Auckland Roll Growth Management Project
Education officials have established a roll growth management project to deal with unpredicted roll growth in Auckland schools.
Education Minister Trevor Mallard said rolls were 5-10% higher than projected with more than 2000 extra students than expected.
“This is due to a combination of circumstances in the Auckland environment which has resulted in movement into and within Auckland,” Trevor Mallard said.
“In addition to the natural population increases attendant on the ‘echo baby boom’, it is likely to have included decreased emigration; increased immigration; NZ families returning home due to international political uncertainties; families relocating from elsewhere in NZ, often for employment reasons; families moving within greater Auckland, as result of increased apartment building and subdivision; and the greater retention of pupils in senior classes.
“There will be need for an extra 7000 places for school children throughout New Zealand instead of the previously predicted 1300 from net migration as a result of New Zealanders not emigrating and returning home, as well as some extra immigration.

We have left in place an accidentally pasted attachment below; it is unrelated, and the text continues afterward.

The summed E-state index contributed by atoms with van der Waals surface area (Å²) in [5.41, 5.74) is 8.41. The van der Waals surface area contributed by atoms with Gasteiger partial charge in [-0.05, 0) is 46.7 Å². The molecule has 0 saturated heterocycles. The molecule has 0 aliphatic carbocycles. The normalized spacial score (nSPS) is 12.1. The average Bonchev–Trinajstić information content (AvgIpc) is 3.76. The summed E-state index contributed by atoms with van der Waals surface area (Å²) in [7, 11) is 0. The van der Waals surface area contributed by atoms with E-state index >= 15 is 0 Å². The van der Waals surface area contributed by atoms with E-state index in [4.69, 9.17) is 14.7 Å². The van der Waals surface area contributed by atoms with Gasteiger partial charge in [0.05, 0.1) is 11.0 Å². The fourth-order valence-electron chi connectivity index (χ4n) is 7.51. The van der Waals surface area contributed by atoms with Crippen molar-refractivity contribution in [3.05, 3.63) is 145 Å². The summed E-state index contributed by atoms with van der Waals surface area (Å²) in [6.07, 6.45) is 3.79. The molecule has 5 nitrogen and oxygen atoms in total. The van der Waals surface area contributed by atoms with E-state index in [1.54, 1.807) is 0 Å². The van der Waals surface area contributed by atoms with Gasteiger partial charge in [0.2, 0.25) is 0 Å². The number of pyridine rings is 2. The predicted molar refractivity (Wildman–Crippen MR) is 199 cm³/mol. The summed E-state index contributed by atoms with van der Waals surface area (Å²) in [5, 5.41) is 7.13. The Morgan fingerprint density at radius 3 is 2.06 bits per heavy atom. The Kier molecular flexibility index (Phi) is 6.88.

“It’s an exceptional mix of issues and the Ministry of Education is working closely with schools to alleviate the immediate resourcing and classroom accommodation issues. It is likely to mean an additional 100 classrooms across Auckland. The aim is to have these in place by the end of the first term.
“The schools also gain entitlement to extra teachers which is being considered in light of teacher supply support already in place. Secondary teacher supply is still tight but it is pleasing to note that listed vacancies in the next education gazette to be published tomorrow are down to 141 from 239 two weeks ago.
“Two new secondary schools will commence construction in Auckland this year and three more are on the drawing board – providing good long term solutions in pressure areas.
“In the meantime, schools and officials are working hard to ensure that the short term problems are addressed without adversely affecting the standard of education available to students at the schools,” Trevor Mallard said.